PloS one

Activation of MAPK and FoxO by manganese (Mn) in rat neonatal primary astrocyte cultures.

PMID 24787138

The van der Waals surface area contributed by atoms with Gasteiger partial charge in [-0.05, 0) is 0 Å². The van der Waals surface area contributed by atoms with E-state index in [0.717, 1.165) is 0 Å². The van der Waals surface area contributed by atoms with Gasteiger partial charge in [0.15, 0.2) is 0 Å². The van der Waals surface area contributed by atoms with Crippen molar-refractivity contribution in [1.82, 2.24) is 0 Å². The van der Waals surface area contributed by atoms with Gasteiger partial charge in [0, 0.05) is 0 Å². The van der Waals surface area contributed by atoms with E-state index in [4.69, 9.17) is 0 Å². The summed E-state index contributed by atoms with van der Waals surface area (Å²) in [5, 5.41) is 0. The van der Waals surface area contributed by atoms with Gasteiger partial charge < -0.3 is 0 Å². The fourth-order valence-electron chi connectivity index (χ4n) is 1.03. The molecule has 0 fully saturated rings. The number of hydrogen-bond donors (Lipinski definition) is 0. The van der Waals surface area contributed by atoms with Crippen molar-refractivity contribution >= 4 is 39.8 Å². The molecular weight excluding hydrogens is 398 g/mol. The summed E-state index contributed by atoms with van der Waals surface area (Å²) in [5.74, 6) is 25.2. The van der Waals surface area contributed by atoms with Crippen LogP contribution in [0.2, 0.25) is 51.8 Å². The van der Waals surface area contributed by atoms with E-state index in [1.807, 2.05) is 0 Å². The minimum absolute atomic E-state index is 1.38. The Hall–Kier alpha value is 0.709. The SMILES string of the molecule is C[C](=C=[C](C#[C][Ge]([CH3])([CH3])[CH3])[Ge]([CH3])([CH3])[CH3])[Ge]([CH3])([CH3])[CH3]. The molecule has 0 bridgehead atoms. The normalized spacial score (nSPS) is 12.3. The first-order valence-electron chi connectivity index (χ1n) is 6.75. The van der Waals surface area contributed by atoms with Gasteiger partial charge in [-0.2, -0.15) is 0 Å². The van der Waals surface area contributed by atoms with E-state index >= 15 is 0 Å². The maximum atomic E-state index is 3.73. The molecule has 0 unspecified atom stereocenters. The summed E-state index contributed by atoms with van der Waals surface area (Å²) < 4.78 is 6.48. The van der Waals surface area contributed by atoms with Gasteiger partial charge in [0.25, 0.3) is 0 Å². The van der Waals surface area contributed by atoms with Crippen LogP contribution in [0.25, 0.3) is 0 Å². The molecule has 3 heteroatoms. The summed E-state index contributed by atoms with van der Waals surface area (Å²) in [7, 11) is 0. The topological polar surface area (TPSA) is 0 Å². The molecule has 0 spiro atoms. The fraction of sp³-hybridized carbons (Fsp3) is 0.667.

Environmental exposure to manganese (Mn) leads to a neurodegenerative disease that has shared clinical characteristics with Parkinson's disease (PD). Mn-induced neurotoxicity is time- and dose-dependent, due in part to oxidative stress. We ascertained the molecular targets involved in Mn-induced neurodegeneration using astrocyte culture as: (1) Astrocytes are vital for information processing within the brain, (2) their redox potential is essential in mitigating reactive oxygen species (ROS) levels, and (3) they are targeted early in the course of Mn toxicity. We first tested protein levels of Mn superoxide dismutase -2 (SOD-2) and glutathione peroxidase (GPx-1) as surrogates of astrocytic oxidative stress response. We assessed levels of the forkhead winged-helix transcription factor O (FoxO) in response to Mn exposure. FoxO is highly regulated by the insulin-signaling pathway. FoxO mediates cellular responses to toxic stress and modulates adaptive responses. We hypothesized that FoxO is fundamental in mediating oxidative stress response upon Mn treatment, and may be a biomarker of Mn-induced neurodegeneration. Our results indicate that 100 or 500 µM of MnCl2 led to increased levels of FoxO (dephosphorylated and phosphorylated) compared with control cells (P<0.01). p-FoxO disappeared from the cytosol upon Mn exposure. Pre-treatment of cultured cells with (R)-(-)-2-oxothiazolidine-4-carboxylic acid (OTC), a cysteine analog rescued the cytosolic FoxO. At these concentrations, MAPK phosphorylation, in particular p38 and ERK, and PPAR gamma coactivator-1 (PGC-1) levels were increased, while AKT phosphorylation remained unchanged. FoxO phosphorylation level was markedly reduced with the use of SB203580 (a p38 MAPK inhibitor) and PD98059 (an ERK inhibitor). We conclude that FoxO phosphorylation after Mn exposure occurs in parallel with, and independent of the insulin-signaling pathway. FoxO levels and its translocation into the nucleus are part of early events compensating for Mn-induced neurotoxicity and may serve as valuable targets for neuroprotection in the setting of Mn-induced neurodegeneration.